Caveat: Harder than the speech test


My student who goes by Ken had found in the classroom one of my little square pieces of paper that I call my "baby alligators" (picture at right). I use them as points to give to my younger cohorts, which they then exchange for my alligator dollars. I added the extra step because with the younger students, I feel like I get better results by giving smaller-valued points more frequently. So they collect baby alligators during each class, and then exchange them for dollars at the end of the class for the actual dollars, at a rate of 5 baby alligators per dollar. 

Ken found the baby alligator and asked about it. I explained this procedure, and he was clever enough to immediately comment that that meant a baby alligator was worth 20 cents. I was pleased with this observation.

"If I give a dollar I get five baby alligators?" he asked, as confirmation.

"Yes," I agreed.

He fished around in his pencil case, and drew out his current collected savings. "Thirty-eight dollars is one hundred ninety baby alligators please." 

"Really?" I asked, surprised at this turn of events. "What will you do with them?"

He shrugged. "I don't know."

"Are you sure you want them?"

He nodded.

I opened my laptop and opened the page of baby alligators. I print them in sheets of 49 (7 x 7) baby alligators. I printed 4 sheets to the color printer, and ran out of the classroom to collect them. I brought them back, with a pair of scissors.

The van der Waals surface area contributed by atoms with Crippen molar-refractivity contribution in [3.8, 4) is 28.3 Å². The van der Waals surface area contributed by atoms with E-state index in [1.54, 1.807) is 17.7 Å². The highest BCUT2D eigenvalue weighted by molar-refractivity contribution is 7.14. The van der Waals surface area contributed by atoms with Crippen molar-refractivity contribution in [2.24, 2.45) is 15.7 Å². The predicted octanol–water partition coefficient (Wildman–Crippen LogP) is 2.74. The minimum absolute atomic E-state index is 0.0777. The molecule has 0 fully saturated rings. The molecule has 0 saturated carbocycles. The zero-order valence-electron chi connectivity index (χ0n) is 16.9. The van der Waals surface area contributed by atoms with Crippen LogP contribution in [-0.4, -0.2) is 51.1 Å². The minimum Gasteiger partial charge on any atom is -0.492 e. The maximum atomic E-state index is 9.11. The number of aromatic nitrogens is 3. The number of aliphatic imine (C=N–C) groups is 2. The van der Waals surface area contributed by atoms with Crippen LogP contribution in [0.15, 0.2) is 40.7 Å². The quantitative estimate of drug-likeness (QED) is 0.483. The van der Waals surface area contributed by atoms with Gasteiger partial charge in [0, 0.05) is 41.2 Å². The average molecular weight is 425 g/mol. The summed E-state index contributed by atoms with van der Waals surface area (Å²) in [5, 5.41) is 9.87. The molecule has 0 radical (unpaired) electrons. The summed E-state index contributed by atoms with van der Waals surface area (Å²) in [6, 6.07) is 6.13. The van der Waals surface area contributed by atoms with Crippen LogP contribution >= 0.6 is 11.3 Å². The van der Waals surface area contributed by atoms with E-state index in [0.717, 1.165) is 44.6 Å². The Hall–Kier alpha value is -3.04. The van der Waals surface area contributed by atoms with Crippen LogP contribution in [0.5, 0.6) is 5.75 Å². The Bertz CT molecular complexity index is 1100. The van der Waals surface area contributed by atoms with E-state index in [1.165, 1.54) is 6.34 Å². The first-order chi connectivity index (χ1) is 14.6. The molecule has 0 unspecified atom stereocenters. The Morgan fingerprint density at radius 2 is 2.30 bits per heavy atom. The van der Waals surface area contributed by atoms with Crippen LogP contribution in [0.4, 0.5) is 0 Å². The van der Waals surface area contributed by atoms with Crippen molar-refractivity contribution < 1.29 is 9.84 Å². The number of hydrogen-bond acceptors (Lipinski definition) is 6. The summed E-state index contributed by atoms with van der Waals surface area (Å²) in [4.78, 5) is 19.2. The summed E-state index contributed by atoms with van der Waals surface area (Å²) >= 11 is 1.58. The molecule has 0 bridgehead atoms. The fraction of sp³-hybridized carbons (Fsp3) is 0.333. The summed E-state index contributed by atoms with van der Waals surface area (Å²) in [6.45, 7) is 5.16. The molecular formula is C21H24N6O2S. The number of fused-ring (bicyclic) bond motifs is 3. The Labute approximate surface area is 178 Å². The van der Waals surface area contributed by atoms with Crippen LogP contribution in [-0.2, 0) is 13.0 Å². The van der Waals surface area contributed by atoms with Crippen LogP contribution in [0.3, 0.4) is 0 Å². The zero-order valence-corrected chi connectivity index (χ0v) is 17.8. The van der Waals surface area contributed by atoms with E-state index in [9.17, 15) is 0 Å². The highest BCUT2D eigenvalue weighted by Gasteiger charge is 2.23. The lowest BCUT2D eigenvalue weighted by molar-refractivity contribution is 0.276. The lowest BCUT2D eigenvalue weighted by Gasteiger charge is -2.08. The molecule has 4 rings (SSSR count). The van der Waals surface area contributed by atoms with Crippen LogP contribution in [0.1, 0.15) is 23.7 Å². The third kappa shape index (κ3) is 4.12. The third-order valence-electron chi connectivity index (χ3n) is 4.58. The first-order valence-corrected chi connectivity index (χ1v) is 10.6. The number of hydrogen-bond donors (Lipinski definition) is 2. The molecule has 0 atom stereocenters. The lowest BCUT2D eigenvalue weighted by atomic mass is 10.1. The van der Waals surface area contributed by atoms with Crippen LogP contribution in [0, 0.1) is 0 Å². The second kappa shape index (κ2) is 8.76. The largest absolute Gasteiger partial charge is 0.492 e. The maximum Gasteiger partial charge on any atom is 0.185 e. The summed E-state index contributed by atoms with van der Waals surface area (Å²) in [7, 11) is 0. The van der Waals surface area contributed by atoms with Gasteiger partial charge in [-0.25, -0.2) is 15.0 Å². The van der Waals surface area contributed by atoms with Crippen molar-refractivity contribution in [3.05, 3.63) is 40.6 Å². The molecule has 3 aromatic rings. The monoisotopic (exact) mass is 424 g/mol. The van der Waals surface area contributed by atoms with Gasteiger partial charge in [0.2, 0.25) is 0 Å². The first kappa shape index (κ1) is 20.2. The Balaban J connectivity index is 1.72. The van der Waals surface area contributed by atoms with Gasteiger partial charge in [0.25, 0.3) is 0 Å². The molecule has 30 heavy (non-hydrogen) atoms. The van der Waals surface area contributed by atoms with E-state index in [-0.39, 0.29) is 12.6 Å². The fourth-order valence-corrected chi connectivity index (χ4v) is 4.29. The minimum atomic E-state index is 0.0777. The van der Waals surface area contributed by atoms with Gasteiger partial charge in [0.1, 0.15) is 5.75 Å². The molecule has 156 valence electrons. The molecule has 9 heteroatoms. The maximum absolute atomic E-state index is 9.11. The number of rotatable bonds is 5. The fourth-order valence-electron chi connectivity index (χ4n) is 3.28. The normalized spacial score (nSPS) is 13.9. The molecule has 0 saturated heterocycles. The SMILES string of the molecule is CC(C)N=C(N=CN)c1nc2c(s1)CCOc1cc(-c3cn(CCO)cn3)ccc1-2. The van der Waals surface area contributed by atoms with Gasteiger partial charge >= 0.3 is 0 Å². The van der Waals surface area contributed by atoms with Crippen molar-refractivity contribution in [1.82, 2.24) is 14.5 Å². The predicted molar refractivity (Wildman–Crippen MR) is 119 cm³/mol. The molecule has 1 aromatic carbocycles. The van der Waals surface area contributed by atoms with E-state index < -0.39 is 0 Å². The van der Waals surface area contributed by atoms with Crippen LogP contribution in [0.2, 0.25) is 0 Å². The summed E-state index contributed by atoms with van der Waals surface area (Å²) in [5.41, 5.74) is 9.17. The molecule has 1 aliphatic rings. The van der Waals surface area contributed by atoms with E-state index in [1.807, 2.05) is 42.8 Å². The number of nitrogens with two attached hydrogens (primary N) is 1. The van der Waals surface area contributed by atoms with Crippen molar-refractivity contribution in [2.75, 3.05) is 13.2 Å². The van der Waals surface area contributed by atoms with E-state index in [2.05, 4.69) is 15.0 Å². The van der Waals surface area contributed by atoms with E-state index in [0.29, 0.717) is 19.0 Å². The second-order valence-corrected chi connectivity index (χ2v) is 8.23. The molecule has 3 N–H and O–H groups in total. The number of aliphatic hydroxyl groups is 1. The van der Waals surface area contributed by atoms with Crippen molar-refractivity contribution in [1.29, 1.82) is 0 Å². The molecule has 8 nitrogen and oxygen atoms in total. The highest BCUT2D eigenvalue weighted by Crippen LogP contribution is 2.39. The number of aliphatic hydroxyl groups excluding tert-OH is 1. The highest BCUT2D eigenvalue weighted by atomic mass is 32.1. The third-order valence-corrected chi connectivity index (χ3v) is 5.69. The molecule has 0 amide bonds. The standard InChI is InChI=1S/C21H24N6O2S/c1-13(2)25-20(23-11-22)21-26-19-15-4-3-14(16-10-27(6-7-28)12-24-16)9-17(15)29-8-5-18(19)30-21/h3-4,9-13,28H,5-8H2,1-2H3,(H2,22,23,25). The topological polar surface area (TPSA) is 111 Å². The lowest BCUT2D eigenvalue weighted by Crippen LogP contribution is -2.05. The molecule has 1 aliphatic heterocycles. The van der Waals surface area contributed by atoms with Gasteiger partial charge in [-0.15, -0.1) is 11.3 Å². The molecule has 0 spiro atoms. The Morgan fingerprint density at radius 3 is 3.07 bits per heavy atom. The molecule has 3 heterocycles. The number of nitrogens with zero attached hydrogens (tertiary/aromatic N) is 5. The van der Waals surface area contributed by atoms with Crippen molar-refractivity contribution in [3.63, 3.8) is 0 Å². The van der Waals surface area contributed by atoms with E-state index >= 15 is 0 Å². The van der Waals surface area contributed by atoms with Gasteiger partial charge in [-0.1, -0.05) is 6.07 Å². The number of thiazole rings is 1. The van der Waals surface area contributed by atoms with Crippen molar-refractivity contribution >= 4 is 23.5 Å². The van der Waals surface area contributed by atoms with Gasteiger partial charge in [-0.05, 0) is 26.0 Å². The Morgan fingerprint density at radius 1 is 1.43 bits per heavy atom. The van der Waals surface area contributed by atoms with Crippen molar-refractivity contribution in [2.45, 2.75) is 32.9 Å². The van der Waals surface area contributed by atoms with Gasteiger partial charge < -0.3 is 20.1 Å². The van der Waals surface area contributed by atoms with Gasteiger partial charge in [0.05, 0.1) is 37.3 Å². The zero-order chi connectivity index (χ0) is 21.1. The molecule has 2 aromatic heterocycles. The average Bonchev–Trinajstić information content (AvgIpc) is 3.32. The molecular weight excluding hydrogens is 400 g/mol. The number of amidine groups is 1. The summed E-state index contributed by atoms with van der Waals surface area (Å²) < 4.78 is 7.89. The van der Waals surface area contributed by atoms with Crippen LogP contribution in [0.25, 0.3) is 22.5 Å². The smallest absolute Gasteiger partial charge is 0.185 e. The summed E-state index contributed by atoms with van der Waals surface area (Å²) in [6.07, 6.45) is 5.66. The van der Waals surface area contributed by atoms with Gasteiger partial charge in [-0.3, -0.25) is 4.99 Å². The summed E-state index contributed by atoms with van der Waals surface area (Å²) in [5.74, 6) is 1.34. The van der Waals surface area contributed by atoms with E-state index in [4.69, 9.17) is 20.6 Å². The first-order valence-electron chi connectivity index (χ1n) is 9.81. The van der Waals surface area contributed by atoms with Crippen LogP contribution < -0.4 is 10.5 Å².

We were having some free time at the end of class, since he had finished his monthly speech test, so I cut six alligators out of one of the sheets and gave them to him. "That's one hundred and ninety."

Ken took the scissors and began cutting them up into their little squares.  I pestered him about what his plans for them were. He said he had no idea. 

"Well, anyway, I guess you're having fun," I commented.

"No." he said, shortly.

2016-07-28_babyalligatorprocessingI laughed. "Then why are you doing this?" I asked.

He shrugged. After a while cutting up baby alligators, he said, of his own initiative, "This is harder than the speech test."

"Oh really?" I asked, surprised. I think he was joking. 

Anyway, he cut up all the baby alligators into little squares (picture at right). I folded an envelope out of a sheet of paper, tacked together with some tape, and gave it to him for storing his baby alligators.

The bell rang and class was over.

I have no idea what he intended to do with his collection.

[daily log: walking, 6.5km]

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